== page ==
Meanwhile poets have shown a remarkably accurate intuition about such things well in advance of science, even before the 19th century Romantics. This year I published my poetics thesis, A New Romanticism for the 21st Century, in the University of Western Ontario journal Canadian Poetry. In it I argue that the time for a poetics of obfuscation and art for art’s sake is past. With the environmental crises now upon us, it’s time for poets to return to their pre-industrial role as what Lawrence Ferlinghetti called “the conscience of the race.” In an age of Narcissism that also implies learning to turn our ears outward again, from our own inner voices to the voices crying out to us from the wilderness (what’s left of it). For writers this acquires a new sense of urgency as global cultures become more and more urbanized and further removed from nature.

Nelson writer Brian D’eon wrote in a review of The Price of Transcendence: “Joyce’s language is often haunting and his insights powerful. In reading his most recent collection of poems, I often find myself in a trance-like state, letting the sheer musicality of the language wash over me.”

Noel performing with Freya at Songs for a Winter Night, December 2015. Photo Sean Arthur Joyce

Noel performing with Freya at Songs for a Winter Night, December 2015. Photo Sean Arthur Joyce

And now some words about Noel Fudge, the composer of the soundtrack to Dead Crow: Prologue. I can honestly say I’ve waited a lifetime to meet and work with a creative collaborator like Noel. Thoroughly professional in his work ethic, capable of playing guitar in any style, and bursting with originality, it has been an incredible pleasure to work with him on this video. His portfolio ranges from film scores to choral and orchestral works, to singer-songwriter and instrumental music. He holds a BFA in composition from Simon Fraser University, and wrote and performed with the band Crop Circle, a group that received extensive radio play and toured Western Canada, opening for ZZ top and Bif Naked. Noel and his partner Martine denBok form the popular West Kootenay-based guitar/violin duo Freya. Martine is a classically trained musician currently serving as second violinist with the Okanagan Symphony Orchestra. A debut Freya album is due out this year. WEBSITE: http://www.fortheloveoffreya.ca

Finally, a word about ICandy Films, comprised of Isaac and Orsi Carter. Isaac trained at the Vancouver Film School and has travelled to Europe to create promotional films for artists from Bulgaria to France and the Netherlands. He combines his training with a natural talent for imagery that takes it far above average. Although his ‘bread and butter’ includes making promotional films for realtors and other businesses as well as enchanting wedding videos, he confessed to me that films like Dead Crow: Prologue are what he really lives for as a filmmaker. The results speak for themselves. Be sure to check out their other short films at these links:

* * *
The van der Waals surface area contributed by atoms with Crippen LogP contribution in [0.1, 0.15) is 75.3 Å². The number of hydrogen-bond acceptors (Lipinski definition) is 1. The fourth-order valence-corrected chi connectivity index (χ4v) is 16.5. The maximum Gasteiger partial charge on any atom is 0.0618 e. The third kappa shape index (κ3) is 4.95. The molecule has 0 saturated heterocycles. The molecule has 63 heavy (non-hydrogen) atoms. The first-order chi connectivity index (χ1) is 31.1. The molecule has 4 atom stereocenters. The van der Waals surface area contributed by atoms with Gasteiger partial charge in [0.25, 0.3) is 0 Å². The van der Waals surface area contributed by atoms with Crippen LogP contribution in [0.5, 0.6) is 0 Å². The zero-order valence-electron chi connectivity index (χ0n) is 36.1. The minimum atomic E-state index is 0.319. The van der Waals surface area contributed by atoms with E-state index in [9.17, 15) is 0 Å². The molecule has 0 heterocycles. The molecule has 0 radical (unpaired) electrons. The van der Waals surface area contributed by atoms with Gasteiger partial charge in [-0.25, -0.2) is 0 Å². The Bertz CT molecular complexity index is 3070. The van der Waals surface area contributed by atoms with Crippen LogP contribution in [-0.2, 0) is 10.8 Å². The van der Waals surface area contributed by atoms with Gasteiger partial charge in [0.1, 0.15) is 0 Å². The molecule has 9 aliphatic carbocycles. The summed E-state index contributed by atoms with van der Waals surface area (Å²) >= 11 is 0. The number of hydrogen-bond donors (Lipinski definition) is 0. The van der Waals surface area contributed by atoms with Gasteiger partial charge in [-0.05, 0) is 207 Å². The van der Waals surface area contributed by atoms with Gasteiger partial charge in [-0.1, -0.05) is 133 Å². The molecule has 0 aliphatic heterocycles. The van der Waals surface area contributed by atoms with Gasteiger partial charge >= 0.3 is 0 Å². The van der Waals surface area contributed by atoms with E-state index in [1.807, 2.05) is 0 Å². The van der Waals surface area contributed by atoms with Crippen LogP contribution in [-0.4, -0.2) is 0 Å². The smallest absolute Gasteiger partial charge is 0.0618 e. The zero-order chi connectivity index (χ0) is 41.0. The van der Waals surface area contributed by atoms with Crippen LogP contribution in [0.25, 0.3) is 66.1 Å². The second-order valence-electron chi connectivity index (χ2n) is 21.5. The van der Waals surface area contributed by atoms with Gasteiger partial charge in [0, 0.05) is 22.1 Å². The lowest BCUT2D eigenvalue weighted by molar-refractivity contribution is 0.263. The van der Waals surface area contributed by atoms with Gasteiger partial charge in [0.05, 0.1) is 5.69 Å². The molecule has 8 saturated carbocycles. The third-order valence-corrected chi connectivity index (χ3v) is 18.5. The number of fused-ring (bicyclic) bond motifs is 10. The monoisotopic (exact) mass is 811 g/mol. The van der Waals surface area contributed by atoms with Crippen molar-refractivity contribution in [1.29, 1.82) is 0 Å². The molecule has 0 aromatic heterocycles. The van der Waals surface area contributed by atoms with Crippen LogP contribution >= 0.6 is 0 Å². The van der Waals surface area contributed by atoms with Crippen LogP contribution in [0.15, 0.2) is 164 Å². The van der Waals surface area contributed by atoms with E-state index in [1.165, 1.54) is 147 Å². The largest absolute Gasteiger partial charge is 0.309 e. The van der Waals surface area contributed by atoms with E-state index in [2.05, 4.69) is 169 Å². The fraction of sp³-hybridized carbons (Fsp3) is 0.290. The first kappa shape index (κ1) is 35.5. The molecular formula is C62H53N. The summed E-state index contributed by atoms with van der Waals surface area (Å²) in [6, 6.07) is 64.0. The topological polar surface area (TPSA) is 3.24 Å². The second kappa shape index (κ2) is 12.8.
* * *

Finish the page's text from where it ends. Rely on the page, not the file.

Thanks guys—it’s a pleasure working with you all! And last but never least, I credit the unflagging support of Anne Champagne, who remains my greatest ally in life and art.

TO VIEW DEAD CROW: PROLOGUE VISIT THE ICANDY FILMS VIMEO CHANNEL HERE (Please note, your Internet bandwidth—or lack of it—may cause some ‘clipping’ in the sound): https://vimeo.com/185383029

dead-crow-tour-poster-dates-low-resDEAD CROW FALL 2016 TOUR DATES (all tickets at the door):

  • Bonnington Arts Centre, Nakusp, BC, Friday, October 28, 7 pm
  • Café Langham Inspired Ideas Series, Langham Theatre, Kaslo, BC, Thursday, November 3, 7 pm
  • The Front Room, 901 Front Street, Nelson, BC, Thursday, November 10, 7:30 pm
  • Bosun Hall, New Denver, BC, Saturday, November 5, 7 pm

P.S. FOR THE LATEST EXCITING DISCOVERIES IN BIRD AND ANIMAL LANGUAGE, VISIT: http://www.earthisland.org/journal/index.php/elist/eListRead/the_real_twitter_feed_that_we_have_lost_track_of/

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About seanarthurjoyce

I am a poet, journalist and author with a strong commitment to the environment and social justice. If anything, I have too many interests and too little time in a day to pursue them all. Film, poetry, literature, music, mythology, and history probably top the list. My musical interests lie firmly in rock and blues with a smattering of folk and world music. I consider myself lucky to have lived during the great flowering of modern rock music during its Golden Age in the late 1960s/early '70s. In poetry my major inspirations are Dylan Thomas, Rilke, Neruda and the early 20th century British/American poets: Auden, Eliot, Cummings. My preferred cinema includes the great French auteurs, Kirosawa, Orson Welles, and Film Noir. My preferred social causes are too numerous to mention but include banning GMOs, eliminating poverty (ha-ha), and a sane approach to forest conservation and resource extraction. Wish me—wish us all—luck on that one!
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7 Responses to Introducing Dead Crow: The Video Launch

  1. Sandra Hartline says:

    Thanks for all this, Art. Good fortune with all your shows

  2. Margaret Raymond says:

    Good luck on your tour. See you in the Front Room. Maggie and Al.

  3. Pingback: Dead Crow video release & fall W. Kootenay tour | Kootenay Arts E-Bulletin

  4. Absolutely mesmerizing story and performance, Art.

  5. Pingback: Joyce premieres Dead Crow performance in West Kootenay | Kootenay Arts E-Bulletin

  6. Pingback: YouTube launch of Dead Crow and The Muse | chameleonfire1